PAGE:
Days after the arrests, on June 3, one of the detainees, 43-year-old engineer Akram Zohiri, died in prison, apparently under torture and neglect of his deteriorating health condition.

His death prompted parliamentary demands for an independent inquiry into police brutality. The government of President Hosni Mubarak eventually acceded and approved an investigative visit – which proved to be short-lived – to a prison facility.

Lawyers, human rights groups and members of parliament who attended the trip heard testimony from detainees supporting the charge that what happened in Abu Ghraib inspired torture elsewhere.

Some detainees, including Hesham Dooh and Mahomd Zein el-Abideen, told the independent visitors in the presence of lawyers from human rights groups that they were stripped naked and ordered to parade around, blindfolded with hands bound behind their backs, for at least two hours a day.

Some said they were also photographed naked, while others said they were only threatened with being photographed in the nude.

An officer identified as Ayman Shaheen threatened el-Abideen that his picture would be displayed in the neighborhood where he lived to further humiliate him, so that he would give up his religious and political beliefs.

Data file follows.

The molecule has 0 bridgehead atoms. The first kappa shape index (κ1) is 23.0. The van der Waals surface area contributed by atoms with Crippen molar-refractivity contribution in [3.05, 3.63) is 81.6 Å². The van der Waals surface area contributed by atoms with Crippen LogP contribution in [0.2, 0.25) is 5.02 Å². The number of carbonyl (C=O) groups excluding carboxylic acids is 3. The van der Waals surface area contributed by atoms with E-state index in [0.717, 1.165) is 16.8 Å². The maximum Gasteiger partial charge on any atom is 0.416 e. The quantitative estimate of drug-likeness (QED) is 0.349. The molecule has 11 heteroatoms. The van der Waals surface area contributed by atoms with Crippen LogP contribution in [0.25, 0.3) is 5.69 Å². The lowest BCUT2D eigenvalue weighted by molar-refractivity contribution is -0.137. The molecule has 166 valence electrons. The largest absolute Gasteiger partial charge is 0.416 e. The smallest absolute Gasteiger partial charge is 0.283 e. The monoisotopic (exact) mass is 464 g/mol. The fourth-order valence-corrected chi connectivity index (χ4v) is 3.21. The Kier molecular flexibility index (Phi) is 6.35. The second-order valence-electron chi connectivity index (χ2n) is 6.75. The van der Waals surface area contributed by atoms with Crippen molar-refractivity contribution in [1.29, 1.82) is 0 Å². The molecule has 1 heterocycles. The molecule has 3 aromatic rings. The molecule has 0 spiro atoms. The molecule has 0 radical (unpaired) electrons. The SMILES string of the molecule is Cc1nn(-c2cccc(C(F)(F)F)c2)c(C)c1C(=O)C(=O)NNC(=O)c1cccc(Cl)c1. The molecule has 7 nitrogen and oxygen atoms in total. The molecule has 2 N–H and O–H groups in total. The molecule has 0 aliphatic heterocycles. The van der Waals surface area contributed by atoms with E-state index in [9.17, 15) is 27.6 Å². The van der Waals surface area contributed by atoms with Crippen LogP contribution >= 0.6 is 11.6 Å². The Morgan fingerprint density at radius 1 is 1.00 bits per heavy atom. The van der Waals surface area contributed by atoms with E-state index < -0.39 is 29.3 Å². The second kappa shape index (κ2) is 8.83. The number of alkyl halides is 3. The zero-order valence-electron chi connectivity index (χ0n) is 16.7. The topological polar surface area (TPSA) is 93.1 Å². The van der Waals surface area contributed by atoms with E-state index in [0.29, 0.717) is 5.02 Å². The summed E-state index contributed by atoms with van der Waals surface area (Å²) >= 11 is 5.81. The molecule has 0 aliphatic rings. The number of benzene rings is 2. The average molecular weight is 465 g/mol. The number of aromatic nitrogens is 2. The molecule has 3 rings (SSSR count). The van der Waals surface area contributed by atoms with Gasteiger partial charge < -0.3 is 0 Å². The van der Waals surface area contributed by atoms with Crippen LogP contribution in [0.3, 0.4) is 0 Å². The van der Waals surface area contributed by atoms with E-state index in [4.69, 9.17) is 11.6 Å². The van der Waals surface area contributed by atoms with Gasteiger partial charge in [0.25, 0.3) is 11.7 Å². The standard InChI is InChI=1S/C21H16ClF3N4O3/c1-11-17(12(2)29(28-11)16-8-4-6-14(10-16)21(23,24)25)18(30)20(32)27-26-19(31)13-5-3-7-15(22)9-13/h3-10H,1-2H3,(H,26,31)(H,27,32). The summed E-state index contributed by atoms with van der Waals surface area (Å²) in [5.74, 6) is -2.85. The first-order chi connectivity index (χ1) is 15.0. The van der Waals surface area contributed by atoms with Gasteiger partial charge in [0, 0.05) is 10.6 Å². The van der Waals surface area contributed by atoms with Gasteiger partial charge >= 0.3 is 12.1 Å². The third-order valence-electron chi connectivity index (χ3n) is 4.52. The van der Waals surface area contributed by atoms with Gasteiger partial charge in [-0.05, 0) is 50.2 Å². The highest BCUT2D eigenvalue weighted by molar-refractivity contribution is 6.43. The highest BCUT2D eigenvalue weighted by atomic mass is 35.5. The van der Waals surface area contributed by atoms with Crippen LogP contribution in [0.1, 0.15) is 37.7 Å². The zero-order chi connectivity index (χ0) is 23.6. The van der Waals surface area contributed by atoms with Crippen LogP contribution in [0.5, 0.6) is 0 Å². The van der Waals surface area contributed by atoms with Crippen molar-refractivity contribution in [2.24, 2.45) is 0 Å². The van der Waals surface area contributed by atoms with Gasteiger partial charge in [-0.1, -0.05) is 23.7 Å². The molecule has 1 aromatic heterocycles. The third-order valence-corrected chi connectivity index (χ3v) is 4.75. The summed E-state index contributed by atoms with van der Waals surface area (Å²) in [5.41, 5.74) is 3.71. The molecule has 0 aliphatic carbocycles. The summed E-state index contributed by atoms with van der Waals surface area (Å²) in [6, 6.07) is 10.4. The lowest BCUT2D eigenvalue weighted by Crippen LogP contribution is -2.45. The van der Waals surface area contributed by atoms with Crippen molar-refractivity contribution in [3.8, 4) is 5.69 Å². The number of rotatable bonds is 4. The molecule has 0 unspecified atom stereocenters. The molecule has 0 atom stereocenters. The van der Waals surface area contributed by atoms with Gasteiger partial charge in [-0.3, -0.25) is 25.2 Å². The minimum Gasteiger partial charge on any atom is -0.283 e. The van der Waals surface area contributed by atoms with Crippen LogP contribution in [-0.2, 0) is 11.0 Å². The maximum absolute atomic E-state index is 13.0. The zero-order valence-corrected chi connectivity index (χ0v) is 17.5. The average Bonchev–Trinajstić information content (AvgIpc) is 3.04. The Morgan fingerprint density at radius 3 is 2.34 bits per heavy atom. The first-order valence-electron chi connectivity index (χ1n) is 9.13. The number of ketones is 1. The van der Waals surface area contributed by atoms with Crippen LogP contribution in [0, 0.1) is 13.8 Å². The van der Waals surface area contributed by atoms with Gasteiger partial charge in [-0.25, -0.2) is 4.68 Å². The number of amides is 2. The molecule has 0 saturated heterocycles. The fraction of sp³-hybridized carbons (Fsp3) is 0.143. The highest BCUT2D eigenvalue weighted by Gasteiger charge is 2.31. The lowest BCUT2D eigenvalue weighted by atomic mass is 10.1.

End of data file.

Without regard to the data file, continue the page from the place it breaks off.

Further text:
Lawyers and human rights groups say Dooh was interrogated naked three times for three hours each session.

According to a complaint made available to IPS by a group of lawyers and submitted to the newly formed semi-official Egyptian Council on Human Rights, Abideen reported to the attorney-general that he was electrocuted in different parts of his body, including his genitals.

He said that officers used terms like "give him estakoza" – which meant that he would be electrocuted on his head, chest and back – and the new code term, "give him the Abu Ghraib way" in which soldiers would use electricity on his penis and anus.

"Torture in Egypt is far from new. They have used all methods before and tried it all," said Mohammed Zaree, an anti-torture activist, who heads the Human Rights Center for the Assistance of Prisoners (HRCAP), and was himself a victim of torture in 1980s.

"What may be new here is that it's become fashionable to refer to Abu Ghraib in prisons. The idea behind referring to Abu Ghraib now is to tell the victims that they have no hope, that they are really in the remotest part of the world, that nobody will hear or care about them, just like Abu Ghraib."